The metaphorical world of cancer

Thanks to Olson Zaltman's Tim Bradley for sharing an article from The Guardian in which the British charity Macmillan Cancer Support warns of the drawbacks of using battle metaphors to describe patients’ experiences with cancer.

Macmillan argues that framing cancer as a fight makes patients feel guilty for admitting fear and often encourages them to “keep fighting to the end” rather than properly planning for a good death. (64% of cancer patients want to die at home, but only 30% actually do.)

The group does acknowledge, however, that “fight metaphors” can help some people remain optimistic.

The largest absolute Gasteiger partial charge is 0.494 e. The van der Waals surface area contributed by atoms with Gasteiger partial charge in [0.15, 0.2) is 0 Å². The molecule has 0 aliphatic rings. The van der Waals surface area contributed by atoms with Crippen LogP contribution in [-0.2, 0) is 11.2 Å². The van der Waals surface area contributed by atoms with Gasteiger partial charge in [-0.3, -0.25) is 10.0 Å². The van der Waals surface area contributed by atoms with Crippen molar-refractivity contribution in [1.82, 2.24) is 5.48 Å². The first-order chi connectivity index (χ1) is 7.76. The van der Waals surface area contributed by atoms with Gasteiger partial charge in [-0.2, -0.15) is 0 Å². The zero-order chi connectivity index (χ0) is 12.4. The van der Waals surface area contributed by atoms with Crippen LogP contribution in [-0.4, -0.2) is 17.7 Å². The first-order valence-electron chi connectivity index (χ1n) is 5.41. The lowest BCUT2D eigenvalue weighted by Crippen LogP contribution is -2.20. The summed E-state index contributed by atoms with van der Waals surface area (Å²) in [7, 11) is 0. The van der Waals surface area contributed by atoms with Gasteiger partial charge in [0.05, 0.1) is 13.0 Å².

This reminds me a bit of Susan Sontag’s classic work Illness as Metaphor, in which she argues that the metaphors we use for conditions like tuberculosis (in the 19th century) and cancer unconsciously blame the victim for their condition. She argued that we should not use metaphor at all when discussing illness and its treatment, and instead should stick with purely clinical descriptions of causes, symptoms, and treatments.

Nice theory. In reality, not possible. But Sontag’s broader point is echoed in the “fight” metaphor for cancer. If you die of cancer, does that make you a loser?  If you have a particularly fast-moving cancer and you succumb quickly, does that suggest you are weak? 

The question is then, how SHOULD we talk about cancer?  We have studied breast cancer.“Journey” is a different metaphor that also describes people’s experience with that condition and presumably other forms of cancer. Should we shift our language in that direction?  If so, what about the patients who actually find “battle” metaphors to be empowering?